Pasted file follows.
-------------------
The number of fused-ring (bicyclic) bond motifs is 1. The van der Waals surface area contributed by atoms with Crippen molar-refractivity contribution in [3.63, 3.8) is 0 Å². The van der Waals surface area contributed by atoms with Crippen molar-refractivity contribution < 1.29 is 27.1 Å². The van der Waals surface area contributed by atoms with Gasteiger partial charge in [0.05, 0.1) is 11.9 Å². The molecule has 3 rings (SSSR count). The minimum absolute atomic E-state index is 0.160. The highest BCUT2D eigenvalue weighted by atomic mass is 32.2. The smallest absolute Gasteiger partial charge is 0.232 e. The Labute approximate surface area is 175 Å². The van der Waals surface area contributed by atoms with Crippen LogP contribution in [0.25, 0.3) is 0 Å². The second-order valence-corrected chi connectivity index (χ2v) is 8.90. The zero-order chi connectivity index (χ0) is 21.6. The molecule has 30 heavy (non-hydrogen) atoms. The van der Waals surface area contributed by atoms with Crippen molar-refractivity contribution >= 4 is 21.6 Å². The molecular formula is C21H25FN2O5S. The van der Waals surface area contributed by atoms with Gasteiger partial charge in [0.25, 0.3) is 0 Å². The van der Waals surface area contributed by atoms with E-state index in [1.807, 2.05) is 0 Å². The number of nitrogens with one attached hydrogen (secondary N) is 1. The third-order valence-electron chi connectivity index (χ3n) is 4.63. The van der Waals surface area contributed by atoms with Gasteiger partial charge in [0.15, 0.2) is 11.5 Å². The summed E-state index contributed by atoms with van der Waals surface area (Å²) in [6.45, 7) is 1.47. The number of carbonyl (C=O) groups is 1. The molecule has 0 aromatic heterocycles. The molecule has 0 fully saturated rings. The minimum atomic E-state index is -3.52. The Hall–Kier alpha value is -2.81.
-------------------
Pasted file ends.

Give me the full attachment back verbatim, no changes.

The number of fused-ring (bicyclic) bond motifs is 1. The van der Waals surface area contributed by atoms with Crippen molar-refractivity contribution in [3.63, 3.8) is 0 Å². The van der Waals surface area contributed by atoms with Crippen molar-refractivity contribution < 1.29 is 27.1 Å². The van der Waals surface area contributed by atoms with Gasteiger partial charge in [0.05, 0.1) is 11.9 Å². The molecule has 3 rings (SSSR count). The minimum absolute atomic E-state index is 0.160. The highest BCUT2D eigenvalue weighted by atomic mass is 32.2. The smallest absolute Gasteiger partial charge is 0.232 e. The Labute approximate surface area is 175 Å². The van der Waals surface area contributed by atoms with Crippen LogP contribution in [0.25, 0.3) is 0 Å². The second-order valence-corrected chi connectivity index (χ2v) is 8.90. The zero-order chi connectivity index (χ0) is 21.6. The molecule has 30 heavy (non-hydrogen) atoms. The van der Waals surface area contributed by atoms with Crippen molar-refractivity contribution >= 4 is 21.6 Å². The molecular formula is C21H25FN2O5S. The van der Waals surface area contributed by atoms with Gasteiger partial charge in [0.25, 0.3) is 0 Å². The van der Waals surface area contributed by atoms with E-state index in [1.807, 2.05) is 0 Å². The number of nitrogens with one attached hydrogen (secondary N) is 1. The third-order valence-electron chi connectivity index (χ3n) is 4.63. The van der Waals surface area contributed by atoms with Gasteiger partial charge in [0.15, 0.2) is 11.5 Å². The summed E-state index contributed by atoms with van der Waals surface area (Å²) in [6.45, 7) is 1.47. The number of carbonyl (C=O) groups is 1. The molecule has 0 aromatic heterocycles. The molecule has 0 fully saturated rings. The minimum atomic E-state index is -3.52. The Hall–Kier alpha value is -2.81.